At first blush I thought this was a somewhat unusual question since I just assumed entrepreneurs are all kind of the same. We go off on our own, start businesses and try to change the world in some way, maybe large, maybe small. And we want to do it our way, the rest of the world be damned. We are bit are bit quirky, risky and single minded in our ambition.
In reality there are a lot of different kinds of entrepreneurs and they vary quite a bit. Linda Rottenberg in her most recent book, Crazy is a Compliment, asserts the wild world of entrepreneurship is comprised of four species: Gazelles, Skunks, Dolphins and Butterflies.
Using animals is lot more approachable, understandable and elegant than clunky portmanteaus like; solopreneur, intrapreneur, mompreneur … don’t you think?
Gazelles make big leaps with big ideas and big businesses to support them. These are fast the growing companies aiming to be the next big thing. Gazelles have immense visions and their companies employ significant numbers in that pursuit. This combined with high growth means Gazelles are often the engines of employment. Think Apple, Google, Microsoft, Wal-Mart, McDonald’s. While a Gazelle doesn’t necessarily need to invoke a new technology or product, they do need to have a tremendous vision and the ability to manifest it.
There were already plenty of hamburger stands when Ray Kroc decided to invest in McDonald’s just as Sam Walton was not the first variety retailer. Not only did Jeff Bezos set up an ecommerce store, he made it a monstrosity and leveraged other services (FBA, AWS, Mechanical Turk).
Gazelles work extremely hard and their brains often don’t work like anyone else’s. They make patterns and connections that others don’t see.
And working them or being in their presence can be notoriously difficult as illustrated by Elon Musk. When asked about the Tesla (and Space X and Paypal) founder, his brother, Kimbal, remarked, “Let’s just say he was first in line when he was born for engineering skills but he wasn’t first in line for social skills.” Often Gazelles are not driven by money (though they tend to make a lot of it) but rather the pursuit of a grand dream, an comparable idea, an outrageous challenge in of itself.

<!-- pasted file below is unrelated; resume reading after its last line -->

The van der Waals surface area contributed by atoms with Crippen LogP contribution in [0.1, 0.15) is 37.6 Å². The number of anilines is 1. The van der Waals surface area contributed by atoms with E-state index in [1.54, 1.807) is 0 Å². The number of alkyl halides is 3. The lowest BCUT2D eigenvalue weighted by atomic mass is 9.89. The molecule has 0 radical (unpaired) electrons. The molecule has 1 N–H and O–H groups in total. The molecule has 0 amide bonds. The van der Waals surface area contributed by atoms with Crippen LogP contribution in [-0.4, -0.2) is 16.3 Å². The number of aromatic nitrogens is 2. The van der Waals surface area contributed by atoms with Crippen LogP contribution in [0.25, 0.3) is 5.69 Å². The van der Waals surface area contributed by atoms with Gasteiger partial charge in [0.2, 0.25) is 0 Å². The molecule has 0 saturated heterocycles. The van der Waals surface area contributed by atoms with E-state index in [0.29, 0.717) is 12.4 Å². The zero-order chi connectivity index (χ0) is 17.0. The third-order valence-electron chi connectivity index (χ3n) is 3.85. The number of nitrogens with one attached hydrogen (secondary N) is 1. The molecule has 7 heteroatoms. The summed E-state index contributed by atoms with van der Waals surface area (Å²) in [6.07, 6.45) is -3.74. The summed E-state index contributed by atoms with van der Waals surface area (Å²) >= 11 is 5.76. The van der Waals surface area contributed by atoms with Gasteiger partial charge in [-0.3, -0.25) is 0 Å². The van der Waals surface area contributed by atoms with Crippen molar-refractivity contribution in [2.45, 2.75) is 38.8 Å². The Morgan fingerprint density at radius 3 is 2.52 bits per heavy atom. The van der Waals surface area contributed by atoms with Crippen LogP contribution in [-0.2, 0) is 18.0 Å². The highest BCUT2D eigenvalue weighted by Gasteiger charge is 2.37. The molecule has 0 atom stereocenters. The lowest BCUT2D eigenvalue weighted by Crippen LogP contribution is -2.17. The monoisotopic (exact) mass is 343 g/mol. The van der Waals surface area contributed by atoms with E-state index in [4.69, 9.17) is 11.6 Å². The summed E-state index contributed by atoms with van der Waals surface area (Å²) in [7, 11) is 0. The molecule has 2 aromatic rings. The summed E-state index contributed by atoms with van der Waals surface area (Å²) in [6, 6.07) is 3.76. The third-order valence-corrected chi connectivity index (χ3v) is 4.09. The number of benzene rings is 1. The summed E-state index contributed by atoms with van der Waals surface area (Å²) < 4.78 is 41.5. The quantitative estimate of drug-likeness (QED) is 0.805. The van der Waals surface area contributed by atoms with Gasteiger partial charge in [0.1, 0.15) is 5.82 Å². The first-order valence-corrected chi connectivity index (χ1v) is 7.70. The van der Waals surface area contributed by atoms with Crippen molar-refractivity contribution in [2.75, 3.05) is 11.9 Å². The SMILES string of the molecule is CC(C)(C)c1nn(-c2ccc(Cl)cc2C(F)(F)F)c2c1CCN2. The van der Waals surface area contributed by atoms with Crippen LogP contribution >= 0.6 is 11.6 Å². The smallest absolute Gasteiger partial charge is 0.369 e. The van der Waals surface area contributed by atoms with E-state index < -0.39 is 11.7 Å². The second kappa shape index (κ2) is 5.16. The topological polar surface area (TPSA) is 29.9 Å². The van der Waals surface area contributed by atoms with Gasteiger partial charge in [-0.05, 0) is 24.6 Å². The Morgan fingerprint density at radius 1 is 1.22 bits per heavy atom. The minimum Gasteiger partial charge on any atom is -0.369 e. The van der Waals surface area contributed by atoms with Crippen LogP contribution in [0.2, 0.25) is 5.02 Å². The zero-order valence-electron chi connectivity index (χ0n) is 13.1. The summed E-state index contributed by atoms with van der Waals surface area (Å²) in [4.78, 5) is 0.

Originally termed by David Birch (of the research firm, Cognetics) Gazelles are fast growing companies that achieve 20% revenue growth per year over four years on a base of $1 million.
Dolphins hail the call of social justice. They are driven to change society and do this by leading non-profit and philanthropic organizations.
In their quest to make an impact, they are unafraid to apply new techniques, challenge organizations and upend the usual way of doing things. Recognizing that philanthropic entities need to employ business type techniques and metrics, Dolphins are willing to demand change from these organizations as well as launch new organizations that operate with these approaches. Dolphins are smart, social and altruistic animals but they are not pushovers (disturb a dolpin’s pod and watch out).
Skunks are the change agents within established companies. These are individuals who champion nascent ideas and get projects (that may initially seem crazy) off the ground and ultimately launched. Skunks are charismatic, savvy leaders who know how to skillfully communicate a vision and marshall resources in order to achieve disruptive innovation. They are termed skunks because they “stink up the place”
“Skunk works” is a project within an organization where a small group of people are charged with researching & developing a project primarily for the sake of radical innovation. Originally coined by Lockheed (now Lockheed Martin) to describe a secret project to create a fighter jet during World War I. Other famous skunk work projects include the original Apple MacIntosh team and Google X Labs.
Butterflies are inspired by freedom, creative expression and crave flexibility and independence. While they are often driven to serve it is by an intense desire to offer their gifts to the world.
They are the artists, the designers, the bakers, the chefs, the writers, the yoga masters, the coaches, the photographers, the plumbers, therapists, the home organizers, the bookkeepers, the musicians. There are thousands of types of butterfly entrepreneurs just as there are thousands of butterfly species in existence.
Often referred to as a “Lifestyle Entrepreneurs”, their business goals are also often accompanied by a need not to be circumscribed by an organization. Beautiful and inspirational, butterflies need room to spread their wings and fly. And while they are seemingly fragile creatures, they have a steely resolve.
Ironically while I worked in large, corporate organizations I often described myself “Butterfly Trapped in Mayonnaise Jar”. And no surprise, the Butterfly Entrepreneur description fits me aptly.
The entrepreneurial species segmentation also assists me defining the audience I am serving. While I am intrigued by entrepreneurs who strive for venture capital, aim to build large organizations and place themselves atop the pyramid and have a well defined exit plan. This isn’t my species.
My species are people like who me who want to fly, be free and ultimately soar.